He replied, with a cigarette in his left hand, "What are you referring to, Professor Cherry?"

Neil replied, "Yes, the air pollution potential is far greater in this room. What is the concentration of particulates from smoking in this room?"

One of the mathematicians very quickly worked out that it was ten or twenty times higher than that over an Arctic settlement, because there was a fixed ceiling and slow air movement. A discussion started about smoking and pollution and some people put out their cigarettes.

Return to Christchurch to lecturing staff at Lincoln College
Neil's return to Auckland as a post-doctoral fellow was a step down in seniority, but shortly afterwards, 1 April 1974, he was appointed to a position as a lecturer on Agricultural Meteorology at Lincoln College, a college of the University of Canterbury, and the family returned to Christchurch. Earlier Lincoln was the School of Agriculture of Canterbury College of the University of New Zealand. Later it became Lincoln University.

Back in Christchurch

Community and church work
Involvement is the best word to describe Gae and Neil's life in the community.

Back in Christchurch Neil and Gae and the girls again became deeply involved in the work of Oxford Terrace Baptist Church.

Neil became a Deacon and then Church Secretary. He was elected to the Baptist Union Council, the national governing body of the church, and to the Theological College Board. This meant that he was supervising the ministerial trainees who were in Christchurch. Because of the Rev Angus MacLeod's interest in the National Council of Churches and Christian World Service Neil became involved with those organisations. He chaired the Peace Cluster, a sub-group of CWS (Christian World Service).

World Council of Churches conference - Faith, Science and the Future
The World Council of Churches (WCC) at that time was looking at the topic of "Faith, Science and the Future". In 1979 there was a big WCC conference at MIT in Boston and as a scientist and one of the church leaders Neil was asked to be one of the four New Zealand representatives there.

"That was a fascinating experience," Neil says. "That is when I learnt that one of the biggest problems for the environment was the loss of topsoil from a paper by Herman Daly, a global economist with the World Bank. He pointed out that we are losing between 8 and 10% of the world's topsoil per decade. He said, 'A lot of people at this conference are interested in wind energy and solar energy, but the major resource we need is soil to grow food so that the rain can fall on it and the sun can shine on it and plants can grow in it. Look at all those deltas. All round the world, rivers are taking the soil from well inland and sending it down the rivers to form Deltas like the Nile Delta and the Amazon Delta. We must stop the deforestation and keep our valuable soil resource because it takes thousands of years to form it and only years to lose it.'"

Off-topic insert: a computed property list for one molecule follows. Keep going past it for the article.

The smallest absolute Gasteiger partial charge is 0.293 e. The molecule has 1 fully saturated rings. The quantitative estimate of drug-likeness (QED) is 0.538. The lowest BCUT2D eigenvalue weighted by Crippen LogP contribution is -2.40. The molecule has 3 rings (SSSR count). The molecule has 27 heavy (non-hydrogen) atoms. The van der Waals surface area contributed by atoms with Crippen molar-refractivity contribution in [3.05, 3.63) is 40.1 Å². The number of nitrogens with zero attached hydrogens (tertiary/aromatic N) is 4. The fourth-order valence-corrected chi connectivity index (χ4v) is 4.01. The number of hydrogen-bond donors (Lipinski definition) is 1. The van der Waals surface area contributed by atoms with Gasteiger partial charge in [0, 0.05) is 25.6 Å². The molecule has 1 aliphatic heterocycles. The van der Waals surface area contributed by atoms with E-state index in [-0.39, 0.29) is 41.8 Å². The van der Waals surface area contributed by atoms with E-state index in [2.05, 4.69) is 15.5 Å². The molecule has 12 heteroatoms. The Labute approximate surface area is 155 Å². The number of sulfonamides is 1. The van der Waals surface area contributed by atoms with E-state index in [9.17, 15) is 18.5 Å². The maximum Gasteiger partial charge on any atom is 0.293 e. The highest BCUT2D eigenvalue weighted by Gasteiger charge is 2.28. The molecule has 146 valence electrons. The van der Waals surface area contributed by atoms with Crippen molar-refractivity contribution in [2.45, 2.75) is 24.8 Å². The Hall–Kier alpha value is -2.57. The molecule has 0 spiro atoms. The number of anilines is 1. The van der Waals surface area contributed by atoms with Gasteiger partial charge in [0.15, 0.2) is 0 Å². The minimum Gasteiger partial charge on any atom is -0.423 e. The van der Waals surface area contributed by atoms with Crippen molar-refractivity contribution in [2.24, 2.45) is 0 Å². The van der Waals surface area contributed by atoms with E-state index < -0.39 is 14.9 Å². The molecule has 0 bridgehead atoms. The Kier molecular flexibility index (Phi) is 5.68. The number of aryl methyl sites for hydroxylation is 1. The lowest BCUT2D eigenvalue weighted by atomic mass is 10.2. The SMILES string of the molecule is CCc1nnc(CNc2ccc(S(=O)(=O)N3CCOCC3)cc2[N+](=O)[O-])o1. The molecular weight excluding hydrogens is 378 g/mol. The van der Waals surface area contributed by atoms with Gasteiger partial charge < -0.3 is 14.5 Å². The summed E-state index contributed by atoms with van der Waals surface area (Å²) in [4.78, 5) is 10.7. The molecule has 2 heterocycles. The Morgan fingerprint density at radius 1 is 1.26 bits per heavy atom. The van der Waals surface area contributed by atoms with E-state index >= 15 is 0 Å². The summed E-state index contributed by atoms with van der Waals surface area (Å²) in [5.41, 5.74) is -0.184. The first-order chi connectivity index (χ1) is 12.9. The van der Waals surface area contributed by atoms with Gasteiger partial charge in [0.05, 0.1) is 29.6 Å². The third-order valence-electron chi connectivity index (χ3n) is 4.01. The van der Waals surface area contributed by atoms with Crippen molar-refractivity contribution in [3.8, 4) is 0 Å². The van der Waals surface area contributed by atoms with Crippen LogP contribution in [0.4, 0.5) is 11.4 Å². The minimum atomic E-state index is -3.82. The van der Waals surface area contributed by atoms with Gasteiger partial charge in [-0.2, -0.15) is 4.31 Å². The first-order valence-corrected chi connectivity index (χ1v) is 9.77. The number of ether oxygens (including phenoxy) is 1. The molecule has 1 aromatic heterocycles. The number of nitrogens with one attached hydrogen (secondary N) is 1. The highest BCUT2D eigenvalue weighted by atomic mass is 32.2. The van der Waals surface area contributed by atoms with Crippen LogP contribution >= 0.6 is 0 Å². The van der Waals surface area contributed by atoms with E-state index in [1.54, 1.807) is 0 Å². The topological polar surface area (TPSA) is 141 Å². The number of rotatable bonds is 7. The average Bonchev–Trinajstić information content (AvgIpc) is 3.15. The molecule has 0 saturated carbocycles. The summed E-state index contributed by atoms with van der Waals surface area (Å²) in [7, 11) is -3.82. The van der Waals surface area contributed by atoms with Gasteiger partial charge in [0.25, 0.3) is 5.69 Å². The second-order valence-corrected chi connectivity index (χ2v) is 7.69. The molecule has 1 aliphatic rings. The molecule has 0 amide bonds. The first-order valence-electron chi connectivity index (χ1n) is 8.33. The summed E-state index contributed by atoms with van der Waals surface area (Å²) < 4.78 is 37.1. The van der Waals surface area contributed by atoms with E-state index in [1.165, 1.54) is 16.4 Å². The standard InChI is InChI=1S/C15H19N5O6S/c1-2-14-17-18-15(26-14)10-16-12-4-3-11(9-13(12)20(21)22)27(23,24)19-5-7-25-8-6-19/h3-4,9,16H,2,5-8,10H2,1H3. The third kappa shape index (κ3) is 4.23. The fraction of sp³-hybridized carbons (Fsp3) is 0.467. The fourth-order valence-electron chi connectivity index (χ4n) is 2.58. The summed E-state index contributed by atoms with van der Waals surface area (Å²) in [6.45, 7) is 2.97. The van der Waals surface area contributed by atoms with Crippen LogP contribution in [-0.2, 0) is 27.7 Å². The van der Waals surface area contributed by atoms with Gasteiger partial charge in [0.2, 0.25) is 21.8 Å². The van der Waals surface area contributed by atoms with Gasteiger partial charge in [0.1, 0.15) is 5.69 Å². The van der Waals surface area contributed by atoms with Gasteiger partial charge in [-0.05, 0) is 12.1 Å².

It was in the 1970s that scientists learnt about the lack of sustainability of soil and the pollution of water resources. Another theme was our addiction to technology. For a young Kiwi scientist from New Zealand hearing world scientific leaders speak of these issues in the context of "Faith, Science and the Future" was an amazing experience.

"At that time I was responsible for the Wind Energy Survey of New Zealand, so when Herman talked of people's interest in wind energy I felt that he was talking to me," Neil said.

"The chance to talk with other delegates was very stimulating - people coming from all around the world and ranging from world experts and Archbishops to young scientists. Women were involved in the conference and there were sessions on feminist theology with which Gae was very involved in New Zealand".

On his return Neil was asked to give reports to the Baptist Assembly and the Presbyterian Assembly. The Presbyterians were meeting in Dunedin and reacted very positively as the same issues were being discussed at their meetings. The Baptists at that time had a narrower view of their role and were more concerned with local and evangelical issues than with the environment and the impact of society on the world. They were more interested in the faith than in science and the future, whereas the Presbyterians took a more integrated approach.

St Ninian's, the Presbyterian church in Riccarton, Christchurch, asked Neil to give a presentation, and two years later the family began attending services regularly as Jo and Karla wanted to join the Youth Group.

Gae became involved with Play Centre and moved from there to her work with the Champion Centre.

Anti-nuclear movement and peace movement
During that period the Cherrys were also involved in the anti-nuclear movement and the peace movement, and at times attended worship at the Quaker Church where a number of their friends from the Peace Movement belonged. Neil's views on ordination accorded with the Quaker viewpoint. He does not believe in the ordination of ministers, but that all believers are ministers.

For more information about Neil Cherry's scientific research go to his website

Home       NZ Map       Contact       Recent Articles       Your Views      

Copyright 1996 - 2005 NZine - A Quality Service from Plain Communications LTD